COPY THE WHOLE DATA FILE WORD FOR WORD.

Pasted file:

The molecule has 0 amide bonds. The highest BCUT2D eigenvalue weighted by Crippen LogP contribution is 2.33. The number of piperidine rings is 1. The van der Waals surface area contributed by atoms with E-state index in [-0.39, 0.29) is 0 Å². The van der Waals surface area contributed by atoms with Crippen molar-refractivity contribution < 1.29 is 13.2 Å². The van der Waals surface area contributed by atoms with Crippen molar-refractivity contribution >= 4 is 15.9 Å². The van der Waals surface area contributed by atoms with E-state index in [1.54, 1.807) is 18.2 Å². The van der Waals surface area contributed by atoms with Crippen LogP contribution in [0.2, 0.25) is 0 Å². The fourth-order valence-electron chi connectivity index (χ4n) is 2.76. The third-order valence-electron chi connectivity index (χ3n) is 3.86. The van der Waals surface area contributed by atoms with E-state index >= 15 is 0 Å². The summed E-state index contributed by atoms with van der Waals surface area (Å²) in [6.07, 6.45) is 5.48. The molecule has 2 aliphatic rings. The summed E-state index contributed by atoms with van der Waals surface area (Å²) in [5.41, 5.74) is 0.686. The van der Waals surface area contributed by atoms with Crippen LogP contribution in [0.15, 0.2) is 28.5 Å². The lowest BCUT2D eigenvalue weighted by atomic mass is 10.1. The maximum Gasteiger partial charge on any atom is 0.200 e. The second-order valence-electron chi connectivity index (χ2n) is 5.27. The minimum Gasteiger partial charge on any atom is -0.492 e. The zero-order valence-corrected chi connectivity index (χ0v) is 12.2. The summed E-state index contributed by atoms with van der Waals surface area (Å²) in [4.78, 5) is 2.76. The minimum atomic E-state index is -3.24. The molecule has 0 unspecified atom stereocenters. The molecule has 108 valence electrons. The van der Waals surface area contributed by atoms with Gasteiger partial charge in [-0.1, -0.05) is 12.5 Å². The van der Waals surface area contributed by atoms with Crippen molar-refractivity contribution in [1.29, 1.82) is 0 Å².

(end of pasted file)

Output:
The molecule has 0 amide bonds. The highest BCUT2D eigenvalue weighted by Crippen LogP contribution is 2.33. The number of piperidine rings is 1. The van der Waals surface area contributed by atoms with E-state index in [-0.39, 0.29) is 0 Å². The van der Waals surface area contributed by atoms with Crippen molar-refractivity contribution < 1.29 is 13.2 Å². The van der Waals surface area contributed by atoms with Crippen molar-refractivity contribution >= 4 is 15.9 Å². The van der Waals surface area contributed by atoms with E-state index in [1.54, 1.807) is 18.2 Å². The van der Waals surface area contributed by atoms with Crippen LogP contribution in [0.2, 0.25) is 0 Å². The fourth-order valence-electron chi connectivity index (χ4n) is 2.76. The third-order valence-electron chi connectivity index (χ3n) is 3.86. The van der Waals surface area contributed by atoms with E-state index >= 15 is 0 Å². The summed E-state index contributed by atoms with van der Waals surface area (Å²) in [6.07, 6.45) is 5.48. The molecule has 2 aliphatic rings. The summed E-state index contributed by atoms with van der Waals surface area (Å²) in [5.41, 5.74) is 0.686. The van der Waals surface area contributed by atoms with Crippen LogP contribution in [0.15, 0.2) is 28.5 Å². The lowest BCUT2D eigenvalue weighted by atomic mass is 10.1. The maximum Gasteiger partial charge on any atom is 0.200 e. The second-order valence-electron chi connectivity index (χ2n) is 5.27. The minimum Gasteiger partial charge on any atom is -0.492 e. The zero-order valence-corrected chi connectivity index (χ0v) is 12.2. The summed E-state index contributed by atoms with van der Waals surface area (Å²) in [4.78, 5) is 2.76. The minimum atomic E-state index is -3.24. The molecule has 0 unspecified atom stereocenters. The molecule has 108 valence electrons. The van der Waals surface area contributed by atoms with Gasteiger partial charge in [-0.1, -0.05) is 12.5 Å². The van der Waals surface area contributed by atoms with Crippen molar-refractivity contribution in [1.29, 1.82) is 0 Å².